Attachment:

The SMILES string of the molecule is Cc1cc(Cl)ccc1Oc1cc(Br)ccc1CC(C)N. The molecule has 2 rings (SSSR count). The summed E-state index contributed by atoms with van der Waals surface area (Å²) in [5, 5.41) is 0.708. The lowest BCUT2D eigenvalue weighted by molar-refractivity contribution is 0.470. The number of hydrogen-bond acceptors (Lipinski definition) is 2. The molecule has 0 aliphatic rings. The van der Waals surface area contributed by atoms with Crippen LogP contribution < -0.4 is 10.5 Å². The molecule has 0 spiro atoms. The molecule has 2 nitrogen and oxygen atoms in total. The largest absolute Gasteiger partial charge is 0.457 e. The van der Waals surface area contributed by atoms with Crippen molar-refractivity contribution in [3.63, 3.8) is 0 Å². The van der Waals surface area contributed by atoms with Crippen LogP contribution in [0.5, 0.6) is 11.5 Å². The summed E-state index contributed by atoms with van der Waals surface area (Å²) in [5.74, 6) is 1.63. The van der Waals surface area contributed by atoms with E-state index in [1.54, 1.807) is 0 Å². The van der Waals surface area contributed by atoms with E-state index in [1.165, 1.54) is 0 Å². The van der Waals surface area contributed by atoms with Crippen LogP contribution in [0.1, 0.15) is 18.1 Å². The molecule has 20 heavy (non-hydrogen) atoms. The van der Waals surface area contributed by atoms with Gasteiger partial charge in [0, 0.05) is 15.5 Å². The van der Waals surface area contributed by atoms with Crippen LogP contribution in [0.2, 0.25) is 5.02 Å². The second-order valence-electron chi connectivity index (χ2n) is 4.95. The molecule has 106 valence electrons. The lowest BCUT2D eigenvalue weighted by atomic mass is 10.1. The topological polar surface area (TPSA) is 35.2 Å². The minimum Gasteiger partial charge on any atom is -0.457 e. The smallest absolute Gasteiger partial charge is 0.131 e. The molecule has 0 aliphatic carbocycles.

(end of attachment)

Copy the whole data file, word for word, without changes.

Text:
The SMILES string of the molecule is Cc1cc(Cl)ccc1Oc1cc(Br)ccc1CC(C)N. The molecule has 2 rings (SSSR count). The summed E-state index contributed by atoms with van der Waals surface area (Å²) in [5, 5.41) is 0.708. The lowest BCUT2D eigenvalue weighted by molar-refractivity contribution is 0.470. The number of hydrogen-bond acceptors (Lipinski definition) is 2. The molecule has 0 aliphatic rings. The van der Waals surface area contributed by atoms with Crippen LogP contribution < -0.4 is 10.5 Å². The molecule has 0 spiro atoms. The molecule has 2 nitrogen and oxygen atoms in total. The largest absolute Gasteiger partial charge is 0.457 e. The van der Waals surface area contributed by atoms with Crippen molar-refractivity contribution in [3.63, 3.8) is 0 Å². The van der Waals surface area contributed by atoms with Crippen LogP contribution in [0.5, 0.6) is 11.5 Å². The summed E-state index contributed by atoms with van der Waals surface area (Å²) in [5.74, 6) is 1.63. The van der Waals surface area contributed by atoms with E-state index in [1.54, 1.807) is 0 Å². The van der Waals surface area contributed by atoms with E-state index in [1.165, 1.54) is 0 Å². The van der Waals surface area contributed by atoms with Crippen LogP contribution in [0.1, 0.15) is 18.1 Å². The molecule has 20 heavy (non-hydrogen) atoms. The van der Waals surface area contributed by atoms with Gasteiger partial charge in [0, 0.05) is 15.5 Å². The van der Waals surface area contributed by atoms with Crippen LogP contribution in [0.2, 0.25) is 5.02 Å². The second-order valence-electron chi connectivity index (χ2n) is 4.95. The molecule has 106 valence electrons. The lowest BCUT2D eigenvalue weighted by atomic mass is 10.1. The topological polar surface area (TPSA) is 35.2 Å². The minimum Gasteiger partial charge on any atom is -0.457 e. The smallest absolute Gasteiger partial charge is 0.131 e. The molecule has 0 aliphatic carbocycles.